Defeat and disaster seem to inspire witnesses to weave a historical pattern to explain them. And often this explanation is their contemporaries' only solace for failed hopes. From the bad luck that plagued Thucydides' Athens to the divine will that brought the Goths to Augustine's Rome, writers have created for themselves and their audiences historical schemes to give order to a world turned upside down and perhaps to offer some reassurance to the bewildered. And few disasters have called forth a greater effort to construct a fragile historical vision of order than the collapse of the Roman Empire in the East during the seventh century.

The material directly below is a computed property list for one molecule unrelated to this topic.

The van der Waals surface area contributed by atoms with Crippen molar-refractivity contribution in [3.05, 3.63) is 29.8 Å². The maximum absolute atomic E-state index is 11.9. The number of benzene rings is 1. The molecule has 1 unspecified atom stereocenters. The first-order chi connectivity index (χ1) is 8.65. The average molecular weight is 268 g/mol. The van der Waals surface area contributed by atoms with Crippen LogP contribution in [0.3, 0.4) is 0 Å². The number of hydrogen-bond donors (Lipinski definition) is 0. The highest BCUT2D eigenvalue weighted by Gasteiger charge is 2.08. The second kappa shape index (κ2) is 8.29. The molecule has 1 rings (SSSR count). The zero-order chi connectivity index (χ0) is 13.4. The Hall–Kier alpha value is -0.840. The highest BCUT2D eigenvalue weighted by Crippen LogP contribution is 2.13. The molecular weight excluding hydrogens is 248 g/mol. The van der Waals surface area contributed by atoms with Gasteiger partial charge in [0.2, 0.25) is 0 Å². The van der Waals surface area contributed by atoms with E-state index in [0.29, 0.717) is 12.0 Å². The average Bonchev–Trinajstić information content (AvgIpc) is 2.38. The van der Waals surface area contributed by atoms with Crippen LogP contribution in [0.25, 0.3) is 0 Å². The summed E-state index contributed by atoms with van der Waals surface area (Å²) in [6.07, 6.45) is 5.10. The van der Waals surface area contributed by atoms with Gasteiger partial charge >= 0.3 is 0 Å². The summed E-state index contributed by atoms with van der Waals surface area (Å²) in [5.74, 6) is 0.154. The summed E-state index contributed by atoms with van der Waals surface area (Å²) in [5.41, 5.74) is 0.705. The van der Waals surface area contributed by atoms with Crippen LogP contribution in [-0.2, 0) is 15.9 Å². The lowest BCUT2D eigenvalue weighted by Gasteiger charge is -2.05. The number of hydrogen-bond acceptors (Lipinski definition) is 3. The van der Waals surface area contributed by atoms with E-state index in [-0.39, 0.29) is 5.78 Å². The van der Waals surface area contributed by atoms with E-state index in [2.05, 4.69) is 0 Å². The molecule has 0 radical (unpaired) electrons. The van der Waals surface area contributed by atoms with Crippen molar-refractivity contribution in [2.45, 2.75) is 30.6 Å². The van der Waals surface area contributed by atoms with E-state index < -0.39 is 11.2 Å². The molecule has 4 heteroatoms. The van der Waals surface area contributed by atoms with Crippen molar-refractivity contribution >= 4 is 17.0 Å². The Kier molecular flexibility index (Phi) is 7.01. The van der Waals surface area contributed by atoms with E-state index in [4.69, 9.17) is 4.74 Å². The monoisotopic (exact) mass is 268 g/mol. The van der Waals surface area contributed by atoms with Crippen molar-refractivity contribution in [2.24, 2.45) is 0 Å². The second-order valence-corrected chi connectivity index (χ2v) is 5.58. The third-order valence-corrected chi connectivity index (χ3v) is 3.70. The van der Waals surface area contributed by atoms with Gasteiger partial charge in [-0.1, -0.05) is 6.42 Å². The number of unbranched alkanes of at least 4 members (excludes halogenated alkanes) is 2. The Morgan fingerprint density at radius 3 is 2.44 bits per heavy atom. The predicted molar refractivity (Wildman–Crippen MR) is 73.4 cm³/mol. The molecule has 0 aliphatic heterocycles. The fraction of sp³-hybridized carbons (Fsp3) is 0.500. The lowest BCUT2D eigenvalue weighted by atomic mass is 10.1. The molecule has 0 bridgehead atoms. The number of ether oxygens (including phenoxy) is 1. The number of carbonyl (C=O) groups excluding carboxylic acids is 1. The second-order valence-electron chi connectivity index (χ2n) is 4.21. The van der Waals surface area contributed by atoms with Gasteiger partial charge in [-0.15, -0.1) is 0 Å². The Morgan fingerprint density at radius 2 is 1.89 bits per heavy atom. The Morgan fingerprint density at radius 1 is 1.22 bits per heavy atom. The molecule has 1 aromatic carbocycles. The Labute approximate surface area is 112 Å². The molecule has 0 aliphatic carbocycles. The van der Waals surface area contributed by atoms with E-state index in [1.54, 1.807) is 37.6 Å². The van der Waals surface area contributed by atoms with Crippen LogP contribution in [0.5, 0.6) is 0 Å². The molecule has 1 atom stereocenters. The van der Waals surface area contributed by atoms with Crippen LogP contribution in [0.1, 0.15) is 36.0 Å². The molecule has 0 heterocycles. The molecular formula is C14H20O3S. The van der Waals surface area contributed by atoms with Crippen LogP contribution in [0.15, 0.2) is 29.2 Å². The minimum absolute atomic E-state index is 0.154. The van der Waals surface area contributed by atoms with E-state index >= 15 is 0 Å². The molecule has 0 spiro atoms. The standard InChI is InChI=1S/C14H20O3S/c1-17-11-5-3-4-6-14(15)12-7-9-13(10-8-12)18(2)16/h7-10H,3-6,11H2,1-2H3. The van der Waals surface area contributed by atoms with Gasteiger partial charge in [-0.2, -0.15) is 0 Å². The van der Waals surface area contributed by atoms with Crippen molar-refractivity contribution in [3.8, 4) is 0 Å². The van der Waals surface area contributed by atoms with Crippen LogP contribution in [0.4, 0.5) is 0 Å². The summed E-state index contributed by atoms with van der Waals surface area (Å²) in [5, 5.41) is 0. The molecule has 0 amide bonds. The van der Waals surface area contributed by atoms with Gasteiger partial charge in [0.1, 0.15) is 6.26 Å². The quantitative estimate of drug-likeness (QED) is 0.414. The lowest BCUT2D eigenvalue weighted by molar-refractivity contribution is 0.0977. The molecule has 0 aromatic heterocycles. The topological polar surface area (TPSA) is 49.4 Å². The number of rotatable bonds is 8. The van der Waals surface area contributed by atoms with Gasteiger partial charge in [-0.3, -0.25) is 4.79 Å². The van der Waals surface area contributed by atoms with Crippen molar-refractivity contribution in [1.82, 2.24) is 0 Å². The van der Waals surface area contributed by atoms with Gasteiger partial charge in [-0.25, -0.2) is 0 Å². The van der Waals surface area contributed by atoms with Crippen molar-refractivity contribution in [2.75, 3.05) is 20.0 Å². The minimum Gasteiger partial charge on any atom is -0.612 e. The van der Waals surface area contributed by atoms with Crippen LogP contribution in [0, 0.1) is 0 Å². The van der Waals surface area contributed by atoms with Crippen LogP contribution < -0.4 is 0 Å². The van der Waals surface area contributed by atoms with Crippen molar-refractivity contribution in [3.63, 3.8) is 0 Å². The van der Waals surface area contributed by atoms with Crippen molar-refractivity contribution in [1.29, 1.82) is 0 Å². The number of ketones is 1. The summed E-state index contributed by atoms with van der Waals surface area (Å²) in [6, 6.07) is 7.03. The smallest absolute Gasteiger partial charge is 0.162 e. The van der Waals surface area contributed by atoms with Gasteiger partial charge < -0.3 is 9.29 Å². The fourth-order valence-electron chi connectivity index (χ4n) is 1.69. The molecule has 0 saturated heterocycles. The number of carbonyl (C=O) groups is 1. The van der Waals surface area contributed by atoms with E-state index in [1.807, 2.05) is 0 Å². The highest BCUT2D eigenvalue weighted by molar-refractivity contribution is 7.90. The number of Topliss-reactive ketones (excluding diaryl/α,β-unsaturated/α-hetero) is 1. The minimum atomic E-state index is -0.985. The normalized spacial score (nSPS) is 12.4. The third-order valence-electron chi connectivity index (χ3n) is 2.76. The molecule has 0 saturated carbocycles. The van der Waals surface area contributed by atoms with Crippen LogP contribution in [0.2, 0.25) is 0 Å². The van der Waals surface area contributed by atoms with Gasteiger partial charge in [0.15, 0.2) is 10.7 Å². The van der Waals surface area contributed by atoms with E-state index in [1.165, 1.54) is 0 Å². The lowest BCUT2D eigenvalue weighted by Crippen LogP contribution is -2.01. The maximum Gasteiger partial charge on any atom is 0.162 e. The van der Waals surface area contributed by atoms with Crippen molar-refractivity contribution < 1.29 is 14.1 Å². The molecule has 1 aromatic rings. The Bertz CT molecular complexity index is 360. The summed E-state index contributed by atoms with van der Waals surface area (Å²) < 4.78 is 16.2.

The Roman Empire in the year 600, buffeted by barbarian invasions and blighted with institutional rot, yet remained the most powerful realm of Europe. Justinian's conquests in Africa, Italy, and Spain had made the Mediterranean a Roman lake; Roman arms contested the Danube with Slavs and Avars; and in 590, the Persians, falling into civil war, made a peace that favored New Rome. The Constantinopolitan court retained many of its Latin roots; Augustus, not basileus, was the official imperial title; and a generation earlier the poet Corippus had written panegyrics in the language of Pliny and Claudian. The court's Christianity was challenged not by the pope, who had come to Constantinople to preside over the Fifth Ecumenical Council in 553, but by dissidents of still Christian Syria and Egypt.